6. How will you ensure that improved cellular and broadband technology will be available to rural areas? Modern agriculture depends upon technology for market info, equipment software updates, timely communication and the ability to reduce our carbon emissions.

Leslyn Lewis

Canada as a G7 country still has areas that lack access to services that urban dwellers view as basic necessities. The pandemic has highlighted that the government needs to ensure we have the right infrastructure to support the growth of the nation.

It’s time Canadians decide to make that investment in the infrastructure we need to grow our country. We’ve done it in other countries through aid and development. And I’ve travelled to some of those countries to whom we’ve given aid and development and they sometimes have better connectivity with internet and electricity than some parts of this country. We need to do better.

Peter MacKay

As someone from a rural background I understand these benefits shouldn’t be limited to just those that live in cities.

The ongoing COVID-19 pandemic has revealed a fact most Canadians already knew; rural communities struggle with reliable high-speed internet. At a time when a reliable online connection has never been in so much demand, nearly 60% of Canadians living in rural and remote areas are still without high-speed internet. A stable internet connection can bring with it jobs of tomorrow that keep young people in our towns and villages, healthcare improvements, educational advantages and the ability to connect with loved ones across our great country.

That’s why I have included delivering internet connectivity to rural areas in my Jobs Plan for Canada. In fact, it’s an essential part. As Prime Minister, I will deliver internet across this country and ensure no Canadian is left behind simply based on where they live.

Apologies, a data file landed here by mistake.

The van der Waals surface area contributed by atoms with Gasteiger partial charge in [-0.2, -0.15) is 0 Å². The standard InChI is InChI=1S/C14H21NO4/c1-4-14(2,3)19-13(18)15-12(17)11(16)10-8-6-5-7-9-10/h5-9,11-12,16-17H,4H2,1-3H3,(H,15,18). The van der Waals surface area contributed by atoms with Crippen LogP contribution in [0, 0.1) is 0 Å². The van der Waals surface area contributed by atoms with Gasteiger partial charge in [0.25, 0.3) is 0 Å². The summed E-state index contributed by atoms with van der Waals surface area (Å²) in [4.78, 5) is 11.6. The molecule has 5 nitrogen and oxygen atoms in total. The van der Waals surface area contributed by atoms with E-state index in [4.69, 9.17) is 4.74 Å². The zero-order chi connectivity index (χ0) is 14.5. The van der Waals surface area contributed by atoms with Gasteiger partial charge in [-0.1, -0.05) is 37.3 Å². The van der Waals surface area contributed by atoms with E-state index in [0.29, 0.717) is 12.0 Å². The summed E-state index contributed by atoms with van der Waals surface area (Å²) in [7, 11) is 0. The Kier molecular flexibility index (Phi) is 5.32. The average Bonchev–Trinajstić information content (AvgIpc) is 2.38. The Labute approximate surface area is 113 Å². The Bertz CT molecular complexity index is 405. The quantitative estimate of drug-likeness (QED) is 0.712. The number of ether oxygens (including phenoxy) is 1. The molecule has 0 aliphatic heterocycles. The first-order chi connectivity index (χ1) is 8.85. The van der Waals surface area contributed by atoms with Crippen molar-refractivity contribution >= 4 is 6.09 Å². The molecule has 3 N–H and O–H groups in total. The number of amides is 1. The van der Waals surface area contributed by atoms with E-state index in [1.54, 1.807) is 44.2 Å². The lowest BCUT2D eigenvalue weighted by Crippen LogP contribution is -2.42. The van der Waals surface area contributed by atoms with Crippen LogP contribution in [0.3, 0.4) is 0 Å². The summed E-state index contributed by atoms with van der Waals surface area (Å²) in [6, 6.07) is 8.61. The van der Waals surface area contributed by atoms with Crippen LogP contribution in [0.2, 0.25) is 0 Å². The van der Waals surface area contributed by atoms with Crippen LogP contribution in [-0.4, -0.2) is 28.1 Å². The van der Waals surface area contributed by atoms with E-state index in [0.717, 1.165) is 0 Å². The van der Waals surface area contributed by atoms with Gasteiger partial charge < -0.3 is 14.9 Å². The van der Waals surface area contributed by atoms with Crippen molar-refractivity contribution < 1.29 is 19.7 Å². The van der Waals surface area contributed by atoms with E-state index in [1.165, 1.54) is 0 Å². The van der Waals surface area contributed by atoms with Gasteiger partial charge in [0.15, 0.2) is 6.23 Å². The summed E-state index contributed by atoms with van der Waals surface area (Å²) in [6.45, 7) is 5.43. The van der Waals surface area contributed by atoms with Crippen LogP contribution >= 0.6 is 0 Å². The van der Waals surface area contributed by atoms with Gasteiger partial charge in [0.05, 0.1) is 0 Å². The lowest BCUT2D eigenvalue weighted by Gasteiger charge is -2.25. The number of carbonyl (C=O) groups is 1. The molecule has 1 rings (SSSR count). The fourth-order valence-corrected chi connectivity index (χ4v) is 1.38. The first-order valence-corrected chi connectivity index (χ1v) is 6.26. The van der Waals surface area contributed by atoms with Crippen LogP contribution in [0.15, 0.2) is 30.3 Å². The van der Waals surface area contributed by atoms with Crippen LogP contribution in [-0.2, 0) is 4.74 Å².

However, a stable internet connection is only one part of the connectivity issue. Canada must also modernize its cellular infrastructure. As Prime Minister, I will fast-track the implementation of our 5G infrastructure, and I will do so without compromising our national security. Huawei will be banned from building Canada’s 5G networks.

Just as investing in electricity for Canada’s towns and villages in a previous century was an important step that brought Canada into a new age, we need to do so again for this newfound digital age.

Erin O'Toole

The digitization of farming is one of the most exciting economic opportunities facing our country today. But that means that reliable broadband Internet has never been more urgent or more important. I would prioritize funding from federal infrastructure programs, assert federal jurisdiction when necessary to approve new towers, and support new ways to provide service including through low-earth orbit satellites.